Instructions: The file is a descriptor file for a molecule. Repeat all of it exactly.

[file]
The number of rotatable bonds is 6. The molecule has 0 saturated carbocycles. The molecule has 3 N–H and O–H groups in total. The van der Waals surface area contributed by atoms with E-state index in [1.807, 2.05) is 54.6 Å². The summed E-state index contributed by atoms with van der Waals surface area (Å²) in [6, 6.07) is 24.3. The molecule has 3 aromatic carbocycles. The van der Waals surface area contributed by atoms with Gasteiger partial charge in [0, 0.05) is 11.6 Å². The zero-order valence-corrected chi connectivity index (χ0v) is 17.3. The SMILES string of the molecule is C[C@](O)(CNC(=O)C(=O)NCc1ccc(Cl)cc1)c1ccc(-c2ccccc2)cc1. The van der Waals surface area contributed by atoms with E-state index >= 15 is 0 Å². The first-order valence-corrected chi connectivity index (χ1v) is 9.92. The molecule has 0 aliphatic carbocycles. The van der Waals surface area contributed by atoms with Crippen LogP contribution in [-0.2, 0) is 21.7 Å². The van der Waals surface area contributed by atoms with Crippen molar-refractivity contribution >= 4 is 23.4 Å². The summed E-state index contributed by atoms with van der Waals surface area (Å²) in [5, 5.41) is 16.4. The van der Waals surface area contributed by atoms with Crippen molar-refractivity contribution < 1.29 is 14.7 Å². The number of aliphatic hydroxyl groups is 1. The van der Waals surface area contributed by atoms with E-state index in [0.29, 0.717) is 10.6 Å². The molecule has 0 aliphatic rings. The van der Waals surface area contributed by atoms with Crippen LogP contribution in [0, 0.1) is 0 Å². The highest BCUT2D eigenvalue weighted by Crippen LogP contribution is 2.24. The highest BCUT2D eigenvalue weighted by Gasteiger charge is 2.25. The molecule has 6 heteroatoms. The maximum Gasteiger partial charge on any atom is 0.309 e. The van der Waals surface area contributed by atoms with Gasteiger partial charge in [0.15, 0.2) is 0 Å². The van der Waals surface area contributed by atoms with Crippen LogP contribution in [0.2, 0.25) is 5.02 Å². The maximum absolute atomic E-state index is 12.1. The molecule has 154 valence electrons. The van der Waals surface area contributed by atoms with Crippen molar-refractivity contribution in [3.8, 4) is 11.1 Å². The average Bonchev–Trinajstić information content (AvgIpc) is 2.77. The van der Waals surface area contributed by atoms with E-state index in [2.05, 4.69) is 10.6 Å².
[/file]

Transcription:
The number of rotatable bonds is 6. The molecule has 0 saturated carbocycles. The molecule has 3 N–H and O–H groups in total. The van der Waals surface area contributed by atoms with E-state index in [1.807, 2.05) is 54.6 Å². The summed E-state index contributed by atoms with van der Waals surface area (Å²) in [6, 6.07) is 24.3. The molecule has 3 aromatic carbocycles. The van der Waals surface area contributed by atoms with Gasteiger partial charge in [0, 0.05) is 11.6 Å². The zero-order valence-corrected chi connectivity index (χ0v) is 17.3. The SMILES string of the molecule is C[C@](O)(CNC(=O)C(=O)NCc1ccc(Cl)cc1)c1ccc(-c2ccccc2)cc1. The van der Waals surface area contributed by atoms with E-state index >= 15 is 0 Å². The first-order valence-corrected chi connectivity index (χ1v) is 9.92. The molecule has 0 aliphatic carbocycles. The van der Waals surface area contributed by atoms with Crippen LogP contribution in [-0.2, 0) is 21.7 Å². The van der Waals surface area contributed by atoms with Crippen molar-refractivity contribution >= 4 is 23.4 Å². The summed E-state index contributed by atoms with van der Waals surface area (Å²) in [5, 5.41) is 16.4. The van der Waals surface area contributed by atoms with Crippen molar-refractivity contribution < 1.29 is 14.7 Å². The number of aliphatic hydroxyl groups is 1. The van der Waals surface area contributed by atoms with E-state index in [0.29, 0.717) is 10.6 Å². The molecule has 0 aliphatic rings. The van der Waals surface area contributed by atoms with Crippen LogP contribution in [0, 0.1) is 0 Å². The highest BCUT2D eigenvalue weighted by Crippen LogP contribution is 2.24. The highest BCUT2D eigenvalue weighted by Gasteiger charge is 2.25. The molecule has 6 heteroatoms. The maximum Gasteiger partial charge on any atom is 0.309 e. The van der Waals surface area contributed by atoms with Gasteiger partial charge in [0.15, 0.2) is 0 Å². The van der Waals surface area contributed by atoms with Crippen LogP contribution in [0.2, 0.25) is 5.02 Å². The maximum absolute atomic E-state index is 12.1. The molecule has 154 valence electrons. The van der Waals surface area contributed by atoms with Crippen molar-refractivity contribution in [3.8, 4) is 11.1 Å². The average Bonchev–Trinajstić information content (AvgIpc) is 2.77. The van der Waals surface area contributed by atoms with E-state index in [2.05, 4.69) is 10.6 Å².